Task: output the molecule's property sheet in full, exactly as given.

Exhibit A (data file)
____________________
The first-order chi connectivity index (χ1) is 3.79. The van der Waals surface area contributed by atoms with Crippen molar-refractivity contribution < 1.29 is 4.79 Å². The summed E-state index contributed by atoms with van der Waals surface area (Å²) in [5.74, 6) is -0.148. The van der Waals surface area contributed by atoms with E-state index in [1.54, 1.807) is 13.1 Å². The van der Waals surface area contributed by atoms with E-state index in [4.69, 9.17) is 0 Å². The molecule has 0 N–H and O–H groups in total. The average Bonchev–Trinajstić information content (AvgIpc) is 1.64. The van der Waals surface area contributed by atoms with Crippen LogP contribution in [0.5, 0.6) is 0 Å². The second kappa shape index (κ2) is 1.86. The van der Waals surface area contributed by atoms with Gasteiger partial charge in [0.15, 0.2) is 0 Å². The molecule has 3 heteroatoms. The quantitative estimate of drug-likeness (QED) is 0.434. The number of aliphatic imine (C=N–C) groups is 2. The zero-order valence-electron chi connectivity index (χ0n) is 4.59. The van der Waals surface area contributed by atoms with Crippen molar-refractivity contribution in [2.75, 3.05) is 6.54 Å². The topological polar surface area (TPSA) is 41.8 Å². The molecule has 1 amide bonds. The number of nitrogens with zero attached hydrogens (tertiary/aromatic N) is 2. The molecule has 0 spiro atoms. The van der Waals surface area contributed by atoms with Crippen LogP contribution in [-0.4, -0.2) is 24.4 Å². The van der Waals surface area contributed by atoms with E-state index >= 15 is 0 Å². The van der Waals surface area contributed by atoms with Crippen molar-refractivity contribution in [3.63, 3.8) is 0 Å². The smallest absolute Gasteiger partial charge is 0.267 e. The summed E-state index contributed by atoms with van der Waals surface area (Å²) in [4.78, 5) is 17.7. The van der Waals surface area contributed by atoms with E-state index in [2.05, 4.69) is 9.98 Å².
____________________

The first-order chi connectivity index (χ1) is 3.79. The van der Waals surface area contributed by atoms with Crippen molar-refractivity contribution < 1.29 is 4.79 Å². The summed E-state index contributed by atoms with van der Waals surface area (Å²) in [5.74, 6) is -0.148. The van der Waals surface area contributed by atoms with E-state index in [1.54, 1.807) is 13.1 Å². The van der Waals surface area contributed by atoms with E-state index in [4.69, 9.17) is 0 Å². The molecule has 0 N–H and O–H groups in total. The average Bonchev–Trinajstić information content (AvgIpc) is 1.64. The van der Waals surface area contributed by atoms with Crippen LogP contribution in [0.5, 0.6) is 0 Å². The second kappa shape index (κ2) is 1.86. The van der Waals surface area contributed by atoms with Gasteiger partial charge in [0.15, 0.2) is 0 Å². The molecule has 3 heteroatoms. The quantitative estimate of drug-likeness (QED) is 0.434. The number of aliphatic imine (C=N–C) groups is 2. The zero-order valence-electron chi connectivity index (χ0n) is 4.59. The van der Waals surface area contributed by atoms with Crippen molar-refractivity contribution in [2.75, 3.05) is 6.54 Å². The topological polar surface area (TPSA) is 41.8 Å². The molecule has 1 amide bonds. The number of nitrogens with zero attached hydrogens (tertiary/aromatic N) is 2. The molecule has 0 spiro atoms. The van der Waals surface area contributed by atoms with Crippen LogP contribution in [-0.4, -0.2) is 24.4 Å². The van der Waals surface area contributed by atoms with E-state index >= 15 is 0 Å². The van der Waals surface area contributed by atoms with Crippen molar-refractivity contribution in [3.63, 3.8) is 0 Å². The smallest absolute Gasteiger partial charge is 0.267 e. The summed E-state index contributed by atoms with van der Waals surface area (Å²) in [4.78, 5) is 17.7. The van der Waals surface area contributed by atoms with E-state index in [2.05, 4.69) is 9.98 Å².